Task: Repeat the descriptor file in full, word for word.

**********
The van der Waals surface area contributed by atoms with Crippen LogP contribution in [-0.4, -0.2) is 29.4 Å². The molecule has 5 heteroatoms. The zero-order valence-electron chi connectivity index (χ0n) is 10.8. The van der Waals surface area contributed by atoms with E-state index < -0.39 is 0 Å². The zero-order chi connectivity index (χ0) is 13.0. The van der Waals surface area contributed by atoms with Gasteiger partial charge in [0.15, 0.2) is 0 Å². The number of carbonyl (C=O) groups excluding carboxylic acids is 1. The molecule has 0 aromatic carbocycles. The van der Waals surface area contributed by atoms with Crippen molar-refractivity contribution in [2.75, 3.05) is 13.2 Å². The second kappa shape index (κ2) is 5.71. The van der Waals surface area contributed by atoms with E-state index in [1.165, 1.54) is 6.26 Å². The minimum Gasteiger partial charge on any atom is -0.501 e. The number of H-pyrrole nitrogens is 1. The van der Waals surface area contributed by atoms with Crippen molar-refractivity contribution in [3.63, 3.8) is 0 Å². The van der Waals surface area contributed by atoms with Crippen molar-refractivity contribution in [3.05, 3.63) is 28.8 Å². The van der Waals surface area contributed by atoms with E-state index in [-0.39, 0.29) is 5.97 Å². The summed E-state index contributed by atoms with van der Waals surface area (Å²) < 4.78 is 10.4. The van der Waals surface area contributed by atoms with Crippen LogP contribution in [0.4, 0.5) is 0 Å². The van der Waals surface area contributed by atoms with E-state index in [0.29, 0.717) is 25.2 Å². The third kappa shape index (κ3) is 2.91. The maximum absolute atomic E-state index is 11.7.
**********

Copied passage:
The van der Waals surface area contributed by atoms with Crippen LogP contribution in [-0.4, -0.2) is 29.4 Å². The molecule has 5 heteroatoms. The zero-order valence-electron chi connectivity index (χ0n) is 10.8. The van der Waals surface area contributed by atoms with E-state index < -0.39 is 0 Å². The zero-order chi connectivity index (χ0) is 13.0. The van der Waals surface area contributed by atoms with Gasteiger partial charge in [0.15, 0.2) is 0 Å². The number of carbonyl (C=O) groups excluding carboxylic acids is 1. The molecule has 0 aromatic carbocycles. The van der Waals surface area contributed by atoms with Crippen molar-refractivity contribution in [2.75, 3.05) is 13.2 Å². The second kappa shape index (κ2) is 5.71. The van der Waals surface area contributed by atoms with E-state index in [1.165, 1.54) is 6.26 Å². The minimum Gasteiger partial charge on any atom is -0.501 e. The number of H-pyrrole nitrogens is 1. The van der Waals surface area contributed by atoms with Crippen molar-refractivity contribution in [3.63, 3.8) is 0 Å². The van der Waals surface area contributed by atoms with Crippen molar-refractivity contribution in [3.05, 3.63) is 28.8 Å². The van der Waals surface area contributed by atoms with E-state index in [-0.39, 0.29) is 5.97 Å². The summed E-state index contributed by atoms with van der Waals surface area (Å²) < 4.78 is 10.4. The van der Waals surface area contributed by atoms with Crippen LogP contribution in [0.4, 0.5) is 0 Å². The van der Waals surface area contributed by atoms with E-state index in [0.29, 0.717) is 25.2 Å². The third kappa shape index (κ3) is 2.91. The maximum absolute atomic E-state index is 11.7.